# How can you check if the number in range is so fast?

9

It is known that with the module `timeit` it is possible to measure, in Python, the execution of code snippets. Curious, I've been testing how long it takes to see if a given number is in a range defined by `range` , such as `x in range(A, B)` .

For the test, I did:

``````\$ python -m timeit -s '1000000000 in range(9999999999)'
``````

That is, I defined the range `[0, 9999999999[` , which is gigantic, and I checked that the `1000000000` value belongs to it. The result was:

``````100000000 loops, best of 3: 0.00574 usec per loop
``````

Which, in addition to resulting in a rather small time, resembles, for example, the time to check with a much shorter interval:

``````\$ python -m timeit -s '1 in range(10)'
100000000 loops, best of 3: 0.00577 usec per loop
``````

How is this possible?

asked by anonymous 17.04.2018 / 03:53

13
In fact, considering only the object of type `range` , the time to check if a certain value belongs to the range is, in the notation big-O , O (1), which means that will be constant regardless of the size of the space checked, which explains the times of both tests being equal. And the explanation for this is quite simple: mathematically it is very easy to check if a number belongs to a range.

# TL; DR

The most basic solution I can imagine to check if a number is in a certain range is to go through all the elements of this range, comparing one by one with the value I am checking, and if I find an equal, return true, case otherwise, false.

``````def pertence(sequencia, valor):
for item in sequencia:
if item == valor:
return True
return False
``````

Certainly such a solution would never be O (1), in fact it would be O (n), which could justify small times for small intervals, but would not justify the same for large intervals. So how is it possible?

Mathematically, we can say that the number `x` belongs to the `[A, B[` interval if, and only if, `x` is greater than or equal to `A` and `x` is less than `B` . This is:

Allthismagichappensinthe`range`objectthankstotheimplementationofthe`__contains__`method,whichisimplicitlyinvokedthroughthe`in`operator.And,inadditiontoverifyingthatthe`x`valueisgreaterthanorequalto`A`andlessthan`B`,whenyoudefinetheintervalstep,youmustalsoverifythatthevaluematchesthestep.Forexample,ifIdefinetheobject`range(0,10,2)`,Iwillbepickinguptheevenvaluesfrom0to10,andsothenumber3willnotbelongtotherange,evenifitisgreaterthan0andlessthan10.Thus,theimplementationinPythonwouldbesimilarto:

``classrange:def__contains__(self,x):ifnotself.A<=x<self.B:returnFalseifself.passoisnotNone:return(x-self.A)%self.passo==0returnTrue``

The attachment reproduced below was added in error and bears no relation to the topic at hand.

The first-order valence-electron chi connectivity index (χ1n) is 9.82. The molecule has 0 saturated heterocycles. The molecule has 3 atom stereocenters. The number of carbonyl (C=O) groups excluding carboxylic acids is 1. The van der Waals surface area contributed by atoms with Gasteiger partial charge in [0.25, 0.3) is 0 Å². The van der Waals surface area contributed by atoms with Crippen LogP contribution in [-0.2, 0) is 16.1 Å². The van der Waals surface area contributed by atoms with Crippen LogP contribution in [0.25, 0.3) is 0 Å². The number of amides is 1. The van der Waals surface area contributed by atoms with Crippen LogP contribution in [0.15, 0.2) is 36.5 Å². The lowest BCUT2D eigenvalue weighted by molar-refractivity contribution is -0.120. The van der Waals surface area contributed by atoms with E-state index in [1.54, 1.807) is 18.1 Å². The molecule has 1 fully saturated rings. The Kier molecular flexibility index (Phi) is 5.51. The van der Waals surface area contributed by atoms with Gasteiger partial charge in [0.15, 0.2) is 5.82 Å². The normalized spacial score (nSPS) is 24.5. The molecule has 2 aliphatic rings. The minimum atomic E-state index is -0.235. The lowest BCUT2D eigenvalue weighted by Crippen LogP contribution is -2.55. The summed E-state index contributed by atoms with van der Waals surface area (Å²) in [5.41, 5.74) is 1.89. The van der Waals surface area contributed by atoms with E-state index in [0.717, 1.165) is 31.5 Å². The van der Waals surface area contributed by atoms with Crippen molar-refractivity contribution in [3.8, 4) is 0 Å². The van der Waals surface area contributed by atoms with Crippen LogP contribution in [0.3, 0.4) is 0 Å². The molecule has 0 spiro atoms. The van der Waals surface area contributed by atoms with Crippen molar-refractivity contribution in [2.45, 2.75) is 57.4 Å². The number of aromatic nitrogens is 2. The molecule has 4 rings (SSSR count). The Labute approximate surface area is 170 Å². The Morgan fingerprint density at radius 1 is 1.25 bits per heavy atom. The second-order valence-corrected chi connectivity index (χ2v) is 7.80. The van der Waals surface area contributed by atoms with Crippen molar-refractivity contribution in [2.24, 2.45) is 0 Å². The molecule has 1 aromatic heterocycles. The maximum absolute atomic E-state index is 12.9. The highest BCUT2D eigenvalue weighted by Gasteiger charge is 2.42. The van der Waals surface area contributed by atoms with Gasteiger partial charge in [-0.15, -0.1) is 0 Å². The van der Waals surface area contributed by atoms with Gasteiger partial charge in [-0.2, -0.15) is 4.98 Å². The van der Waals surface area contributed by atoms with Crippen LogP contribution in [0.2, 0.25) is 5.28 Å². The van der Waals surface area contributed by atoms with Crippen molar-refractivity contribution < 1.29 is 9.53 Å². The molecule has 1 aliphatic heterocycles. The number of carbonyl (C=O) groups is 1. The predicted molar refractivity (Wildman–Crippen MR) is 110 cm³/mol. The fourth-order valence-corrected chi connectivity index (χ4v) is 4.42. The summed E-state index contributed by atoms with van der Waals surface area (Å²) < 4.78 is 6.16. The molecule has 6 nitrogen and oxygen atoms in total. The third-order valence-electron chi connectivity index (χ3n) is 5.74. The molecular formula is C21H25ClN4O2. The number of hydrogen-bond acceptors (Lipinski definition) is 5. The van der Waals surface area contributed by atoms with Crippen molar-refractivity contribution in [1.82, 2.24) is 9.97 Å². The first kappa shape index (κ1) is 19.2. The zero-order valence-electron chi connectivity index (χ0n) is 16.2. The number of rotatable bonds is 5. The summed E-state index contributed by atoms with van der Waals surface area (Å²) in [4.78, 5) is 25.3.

Inthisway,theverificationisnolongerdependentonthesizeoftheinterval,butonaconstantnumberofoperations,whichisasolutionO(1). Seeworkingat Repl.it

However, the `range` class of Python belongs to the `builtins` module, which is implemented in C, not in Python. That is, although the logic is the same, the code that is actually executed to check if the value belongs to the range is another. For the sake of curiosity, you can access the official CPython repository and check the C implementation, but specifically between lines 337 and 379 :

``````static int
range_contains_long(rangeobject *r, PyObject *ob)
{
int cmp1, cmp2, cmp3;
PyObject *tmp1 = NULL;
PyObject *tmp2 = NULL;
int result = -1;

/* Check if the value can possibly be in the range. */

cmp1 = PyObject_RichCompareBool(r->step, _PyLong_Zero, Py_GT);
if (cmp1 == -1)
goto end;
if (cmp1 == 1) { /* positive steps: start <= ob < stop */
cmp2 = PyObject_RichCompareBool(r->start, ob, Py_LE);
cmp3 = PyObject_RichCompareBool(ob, r->stop, Py_LT);
}
else { /* negative steps: stop < ob <= start */
cmp2 = PyObject_RichCompareBool(ob, r->start, Py_LE);
cmp3 = PyObject_RichCompareBool(r->stop, ob, Py_LT);
}

if (cmp2 == -1 || cmp3 == -1) /* TypeError */
goto end;
if (cmp2 == 0 || cmp3 == 0) { /* ob outside of range */
result = 0;
goto end;
}

/* Check that the stride does not invalidate ob's membership. */
tmp1 = PyNumber_Subtract(ob, r->start);
if (tmp1 == NULL)
goto end;
tmp2 = PyNumber_Remainder(tmp1, r->step);
if (tmp2 == NULL)
goto end;
/* result = ((int(ob) - start) % step) == 0 */
result = PyObject_RichCompareBool(tmp2, _PyLong_Zero, Py_EQ);
end:
Py_XDECREF(tmp1);
Py_XDECREF(tmp2);
return result;
}
``````

The `r` parameter represents the `range` object itself, and the `ob` parameter represents the value to be checked. The `r` object has the `start` , `stop` , and `step` fields that represent the start, end, and step of the range. Although it is a larger implementation, the logic is exactly what was presented earlier in Python.

In C implementation, you can also check that the `r` object is not modified at any time, which implies that the generator that is defined by `range` will not be modified by checking whether the value belongs to the range. Because it is a generator and, by definition, a generator can be iterated only once, it would be catastrophic if the `in` operator traversed `range` , since the interval would no longer be useful after that. Note that we are only dealing here with the `range` object and its peculiarities, which does not imply that this is the case with all Python generators.

``````intervalo = range(10)

if 5 in intervalo:
for i in intervalo:
print(i)
``````

See working at Repl.it

17.04.2018 / 03:53